Bottom lines weaker than tissue paper

Written By: - Date published: 8:02 pm, October 13th, 2015 - 285 comments
Categories: capitalism, Economy, farming, Globalisation, overseas investment, Privatisation - Tags: , ,

It seems like Andrew Little and a Labour Government will keep the TPPA as negotiated by National. As quoted from RNZ:

The Labour Leader Andrew Little says his party is not in a position to oppose the Trans Pacific Partnership deal, but a Labour government would flout some of its terms.

Only problem of course is that “flouting its terms” opens NZ up to the extremely expensive Investor/State dispute settlement process. So that in itself makes Labour’s new position immediately untenable.

In my view the damage that Andrew Little has done to himself and the Labour Party is beyond easy calculation. My bet is that they don’t even realise it yet. To recap: Labour’s “non-negotiable stance” with respect to the TPPA (hat tip Puckish Rogue for the link).


But today Labour has shown the entire world that their negotiating “bottom lines” are as weak as tissue paper. And that less than 3 months worth of mild pressure is enough to make Andrew Little fold like a leaf on the party’s publicly stated “bottom lines.”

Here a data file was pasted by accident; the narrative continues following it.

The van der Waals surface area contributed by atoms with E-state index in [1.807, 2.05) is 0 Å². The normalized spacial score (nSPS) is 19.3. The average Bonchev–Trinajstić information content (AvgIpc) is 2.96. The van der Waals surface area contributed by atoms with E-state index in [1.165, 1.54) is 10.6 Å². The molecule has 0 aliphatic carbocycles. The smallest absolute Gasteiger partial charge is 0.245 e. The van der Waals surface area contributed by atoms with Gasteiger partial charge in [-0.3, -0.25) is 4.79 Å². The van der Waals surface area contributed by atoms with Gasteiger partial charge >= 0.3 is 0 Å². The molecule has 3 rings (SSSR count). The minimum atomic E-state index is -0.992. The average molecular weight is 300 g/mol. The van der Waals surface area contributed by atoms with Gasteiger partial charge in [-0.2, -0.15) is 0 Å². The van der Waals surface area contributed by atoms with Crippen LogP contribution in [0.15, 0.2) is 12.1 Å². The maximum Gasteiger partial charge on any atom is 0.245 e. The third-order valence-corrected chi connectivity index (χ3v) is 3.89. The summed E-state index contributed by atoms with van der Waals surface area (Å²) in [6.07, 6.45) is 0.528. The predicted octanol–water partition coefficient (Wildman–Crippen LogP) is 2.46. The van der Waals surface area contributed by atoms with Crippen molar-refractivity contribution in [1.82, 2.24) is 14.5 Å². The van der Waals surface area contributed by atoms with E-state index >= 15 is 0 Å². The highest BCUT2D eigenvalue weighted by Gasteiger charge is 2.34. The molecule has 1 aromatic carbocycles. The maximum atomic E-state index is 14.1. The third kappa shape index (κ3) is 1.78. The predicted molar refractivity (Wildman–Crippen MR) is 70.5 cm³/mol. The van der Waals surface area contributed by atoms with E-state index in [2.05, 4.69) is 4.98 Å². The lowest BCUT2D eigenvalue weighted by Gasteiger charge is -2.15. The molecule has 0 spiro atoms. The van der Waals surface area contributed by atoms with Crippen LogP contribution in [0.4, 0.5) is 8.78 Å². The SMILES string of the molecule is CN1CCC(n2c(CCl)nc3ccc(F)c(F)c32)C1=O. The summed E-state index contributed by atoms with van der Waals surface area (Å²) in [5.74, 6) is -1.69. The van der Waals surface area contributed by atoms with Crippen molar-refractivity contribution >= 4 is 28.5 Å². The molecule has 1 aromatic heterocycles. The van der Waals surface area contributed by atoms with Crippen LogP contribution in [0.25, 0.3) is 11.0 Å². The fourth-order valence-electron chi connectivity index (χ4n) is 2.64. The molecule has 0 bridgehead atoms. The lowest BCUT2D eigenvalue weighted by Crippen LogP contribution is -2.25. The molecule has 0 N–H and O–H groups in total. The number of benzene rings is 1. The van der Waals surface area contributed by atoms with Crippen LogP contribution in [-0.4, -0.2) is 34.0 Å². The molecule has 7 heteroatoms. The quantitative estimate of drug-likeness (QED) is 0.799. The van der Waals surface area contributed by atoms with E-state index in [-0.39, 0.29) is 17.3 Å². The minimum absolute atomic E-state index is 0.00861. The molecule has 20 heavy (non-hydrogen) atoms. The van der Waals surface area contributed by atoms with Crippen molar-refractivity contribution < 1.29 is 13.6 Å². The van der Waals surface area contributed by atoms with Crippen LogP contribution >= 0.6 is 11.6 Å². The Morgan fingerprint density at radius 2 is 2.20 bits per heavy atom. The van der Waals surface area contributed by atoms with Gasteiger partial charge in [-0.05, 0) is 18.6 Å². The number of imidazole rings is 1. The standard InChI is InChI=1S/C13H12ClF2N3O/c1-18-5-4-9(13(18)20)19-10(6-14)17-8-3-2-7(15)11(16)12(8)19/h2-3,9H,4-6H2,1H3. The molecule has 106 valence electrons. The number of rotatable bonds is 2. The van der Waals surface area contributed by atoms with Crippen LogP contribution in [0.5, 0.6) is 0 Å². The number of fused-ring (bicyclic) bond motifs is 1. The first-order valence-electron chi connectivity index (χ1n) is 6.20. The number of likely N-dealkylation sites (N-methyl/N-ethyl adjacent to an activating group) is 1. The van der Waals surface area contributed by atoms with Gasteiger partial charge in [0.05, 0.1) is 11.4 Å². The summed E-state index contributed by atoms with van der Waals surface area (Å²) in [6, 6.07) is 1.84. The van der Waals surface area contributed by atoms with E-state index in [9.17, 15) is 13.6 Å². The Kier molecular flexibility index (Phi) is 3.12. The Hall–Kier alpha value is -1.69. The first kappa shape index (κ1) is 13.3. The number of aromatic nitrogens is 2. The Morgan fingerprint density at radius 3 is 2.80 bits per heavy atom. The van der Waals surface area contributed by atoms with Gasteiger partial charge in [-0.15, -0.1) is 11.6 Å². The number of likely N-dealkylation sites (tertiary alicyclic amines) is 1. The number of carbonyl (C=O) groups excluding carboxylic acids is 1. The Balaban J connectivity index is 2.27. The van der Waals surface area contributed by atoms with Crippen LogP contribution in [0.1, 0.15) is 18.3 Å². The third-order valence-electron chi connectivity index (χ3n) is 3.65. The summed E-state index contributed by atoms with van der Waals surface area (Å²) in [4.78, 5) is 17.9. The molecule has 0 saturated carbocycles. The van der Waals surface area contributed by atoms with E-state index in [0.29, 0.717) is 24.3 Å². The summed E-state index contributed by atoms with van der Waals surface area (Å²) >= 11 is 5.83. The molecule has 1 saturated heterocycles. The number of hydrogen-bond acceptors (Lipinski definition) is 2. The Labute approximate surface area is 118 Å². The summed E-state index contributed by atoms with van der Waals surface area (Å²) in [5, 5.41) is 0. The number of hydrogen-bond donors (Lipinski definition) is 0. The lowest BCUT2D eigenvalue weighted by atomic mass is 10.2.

To be clear: the real damage is not that Labour has shown the Left and its own membership that its word cannot be depended upon (that has been obvious for some time). The real damage is that Labour has now shown the entire trading world, including both the local and the international business community, that although Labour can talk a tough talk now and then, when it boils down to it, Labour is a push over when it comes to its own “bottom lines.”

Any respect in those circles for Labour as a credible negotiator and reliable independent partner has gone straight down the tubes.

What a costly and damaging day it has been for Labour’s reputation.

285 comments on “Bottom lines weaker than tissue paper”

  1. The lost sheep 1

    Once Helen stepped in it was just a matter of finding a back track to circle around through the maze to her position.

  2. savenz 2

    Extremely odd. I have to agree if Labour have decided to agree with Key and keep TPP because it is ‘too hard’ to oppose it – then the centre and left have to go with NZ First, Greens or Internet Mana.

    In fact I think Cunliffe and quite a few others should leave Labour if Labour decide to go with TPP by default and actually get in power and create more of a central peoples party.